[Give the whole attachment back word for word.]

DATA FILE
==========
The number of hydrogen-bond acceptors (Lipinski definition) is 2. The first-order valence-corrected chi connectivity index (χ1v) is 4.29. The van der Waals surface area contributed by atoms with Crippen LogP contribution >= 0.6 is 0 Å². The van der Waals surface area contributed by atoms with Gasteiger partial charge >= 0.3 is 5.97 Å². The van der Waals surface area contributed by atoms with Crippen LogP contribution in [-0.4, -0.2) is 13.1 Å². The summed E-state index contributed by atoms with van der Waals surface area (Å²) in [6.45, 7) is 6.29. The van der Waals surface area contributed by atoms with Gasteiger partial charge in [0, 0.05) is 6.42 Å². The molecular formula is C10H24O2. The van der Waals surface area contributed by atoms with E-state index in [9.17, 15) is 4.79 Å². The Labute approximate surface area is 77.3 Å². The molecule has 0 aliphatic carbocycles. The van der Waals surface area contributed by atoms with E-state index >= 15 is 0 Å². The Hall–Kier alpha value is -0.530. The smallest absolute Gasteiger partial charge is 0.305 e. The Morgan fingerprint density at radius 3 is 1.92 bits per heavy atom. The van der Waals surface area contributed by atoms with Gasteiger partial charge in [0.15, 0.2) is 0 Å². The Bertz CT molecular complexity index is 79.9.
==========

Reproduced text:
The number of hydrogen-bond acceptors (Lipinski definition) is 2. The first-order valence-corrected chi connectivity index (χ1v) is 4.29. The van der Waals surface area contributed by atoms with Crippen LogP contribution >= 0.6 is 0 Å². The van der Waals surface area contributed by atoms with Gasteiger partial charge >= 0.3 is 5.97 Å². The van der Waals surface area contributed by atoms with Crippen LogP contribution in [-0.4, -0.2) is 13.1 Å². The summed E-state index contributed by atoms with van der Waals surface area (Å²) in [6.45, 7) is 6.29. The van der Waals surface area contributed by atoms with Gasteiger partial charge in [0, 0.05) is 6.42 Å². The molecular formula is C10H24O2. The van der Waals surface area contributed by atoms with E-state index in [9.17, 15) is 4.79 Å². The Labute approximate surface area is 77.3 Å². The molecule has 0 aliphatic carbocycles. The van der Waals surface area contributed by atoms with E-state index >= 15 is 0 Å². The Hall–Kier alpha value is -0.530. The smallest absolute Gasteiger partial charge is 0.305 e. The Morgan fingerprint density at radius 3 is 1.92 bits per heavy atom. The van der Waals surface area contributed by atoms with Gasteiger partial charge in [0.15, 0.2) is 0 Å². The Bertz CT molecular complexity index is 79.9.